Posted Feb. 3, 2015
By Avery Wilks, The Carolina Reporter
The room was abuzz with the chatter of about 100 students, some scarfing down pizza, others texting or taking selfies with friends, and a few trying to concentrate on the action as the New England Patriots and Seattle Seahawks vied for what many consider the most prestigious trophy in sports.
Then, as if some invisible hand snapped its fingers, the chatter hushed, and the students glued their eyes to the flat-screen TVs hanging in the front of the room. The game faded out, and the Super Bowl ads, the real focus of Sunday evening’s watch party at the WIS-TV news station, began.
It’s been this way for a dozen years now in professor Bonnie Drewniany’s Super Bowl advertising class at the University of South Carolina.
Students from a variety of majors – though many of them hail from the School of Journalism and Mass Communications – flock to the class every year, looking for a fun elective or to explore their interest in advertising.
Drewniany said that before she started reserving seats for advertising majors during registration, the class would fill up within five minutes.
“This is like the holy grail of advertising,” said Suzi Kutcher, a senior majoring in advertising.
Others, including fellow advertising major Grace Bennett, enjoy what they say is a relaxed class where students spend more time analyzing the best and worst examples of ads than they do in their other advertising classes.
“As far as electives go, what could be more fun than the Super Bowl?” Bennett said.
Though the Super Bowl is its main attraction, the class meets like any other throughout the semester, with students writing several reaction papers and producing two major projects – one of which gives students a chance to create an ad of their own.
It’s an ideal fit for students like Kelsey Hearn, a junior advertising major who said – cracking open a Coke can – that it’s her life goal to create a Super Bowl ad for Coca-Cola, a company whose advertisements she has admired since she was young.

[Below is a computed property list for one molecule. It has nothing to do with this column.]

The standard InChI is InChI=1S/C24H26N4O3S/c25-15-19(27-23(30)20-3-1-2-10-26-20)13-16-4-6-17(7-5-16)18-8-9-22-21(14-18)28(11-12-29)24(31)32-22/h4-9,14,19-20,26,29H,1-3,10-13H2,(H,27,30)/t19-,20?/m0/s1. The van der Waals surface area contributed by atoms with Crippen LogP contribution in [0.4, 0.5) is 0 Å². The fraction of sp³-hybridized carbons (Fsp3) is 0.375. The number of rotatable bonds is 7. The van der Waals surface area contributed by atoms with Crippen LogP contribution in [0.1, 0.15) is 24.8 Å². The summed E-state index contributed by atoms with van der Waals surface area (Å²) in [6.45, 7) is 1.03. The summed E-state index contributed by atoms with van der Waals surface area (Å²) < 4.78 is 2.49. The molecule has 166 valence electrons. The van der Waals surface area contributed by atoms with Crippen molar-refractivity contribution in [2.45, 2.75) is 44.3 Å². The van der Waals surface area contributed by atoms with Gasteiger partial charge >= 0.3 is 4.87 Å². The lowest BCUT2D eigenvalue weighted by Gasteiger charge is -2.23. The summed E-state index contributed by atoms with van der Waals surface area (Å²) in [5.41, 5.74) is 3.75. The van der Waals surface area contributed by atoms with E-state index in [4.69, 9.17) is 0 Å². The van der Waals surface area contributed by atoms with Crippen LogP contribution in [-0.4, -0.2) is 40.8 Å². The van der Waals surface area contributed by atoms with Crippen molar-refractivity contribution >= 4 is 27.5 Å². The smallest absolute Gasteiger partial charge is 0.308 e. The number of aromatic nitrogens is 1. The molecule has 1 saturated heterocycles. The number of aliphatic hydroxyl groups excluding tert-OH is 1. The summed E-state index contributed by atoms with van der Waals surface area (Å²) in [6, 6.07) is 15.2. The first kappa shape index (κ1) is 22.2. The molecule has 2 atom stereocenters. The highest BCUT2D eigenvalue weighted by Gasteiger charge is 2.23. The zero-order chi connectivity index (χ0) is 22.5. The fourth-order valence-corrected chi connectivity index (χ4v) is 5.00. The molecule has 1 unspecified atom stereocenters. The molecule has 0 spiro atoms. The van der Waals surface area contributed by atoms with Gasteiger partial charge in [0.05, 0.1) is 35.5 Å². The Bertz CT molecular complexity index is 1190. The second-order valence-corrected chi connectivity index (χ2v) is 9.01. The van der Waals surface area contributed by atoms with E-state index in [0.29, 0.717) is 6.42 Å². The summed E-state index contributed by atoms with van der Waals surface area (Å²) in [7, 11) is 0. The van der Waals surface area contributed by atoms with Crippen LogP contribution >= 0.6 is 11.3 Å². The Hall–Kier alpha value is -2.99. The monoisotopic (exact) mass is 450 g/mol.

Drewniany has used Super Bowl ads as examples in her classes since she began teaching advertising in the 1980s, and she hopes her class helps students think critically about commercials for the rest of their lives.
“I think after taking this course, they never look at a commercial the same way again because you really do have to understand that it is a business, that they need, ultimately, to sell product as well as to resonate with the viewers and have something that people like to see,” she said.
Just three weeks into the semester, the students – who graded each Super Bowl ad on the criteria of brand identity, likability and persuasiveness – appear to be on the right track, Drewniany said.
Coca-Cola’s “Make It Happy ” ad earned the top spot on Sunday night, earning the Cocky Award, a bobblehead the ad’s creators will receive when they speak to the class later this semester.
“I think the top picks were right on target,” Drewniany said, adding that Coca-Cola’s ad performed well in each of the three criteria.
“I think it was relevant to the long-running happiness campaign that Coca-Cola has done, and it has very strong brand ID Coca-Cola is seen throughout, so it’s a memorable spot as far as brand identity,” Drewniany said.
Posted Feb. 2, 2015
By Madeleine Collins, From The Daily Gamecock
'Ad'-ing it all up: class votes on commercials
On Super Bowl Sunday, 100 students’ voices swelled as they ate, laughed and waited for the big game to begin.
But they weren't in a bar, dorm or apartment.
“This is awesome," said Alex Grant, a third-year broadcast journalism student. "We’re sitting on the set of the WIS news station to watch the Super Bowl."
As a part of the Super Bowl of Advertising class offered by the School of Journalism and Mass Communications, students watch the game and pay close attention to the commercials, rating each based on likability, persuasiveness and brand identity.
The students were set up at fold out tables on the floor of the WIS-TV newsroom. Bonnie Drewniany and Glenda Alvarado, professors at USC’s School of Journalism and Mass Communications, sat at the news desk in referee uniforms, ready to delegate the Super Bowl Ad Poll.
Students voted for their favorite ads with iClickers, and seven large TVs were mounted throughout the room, so everyone had a clear view of the game.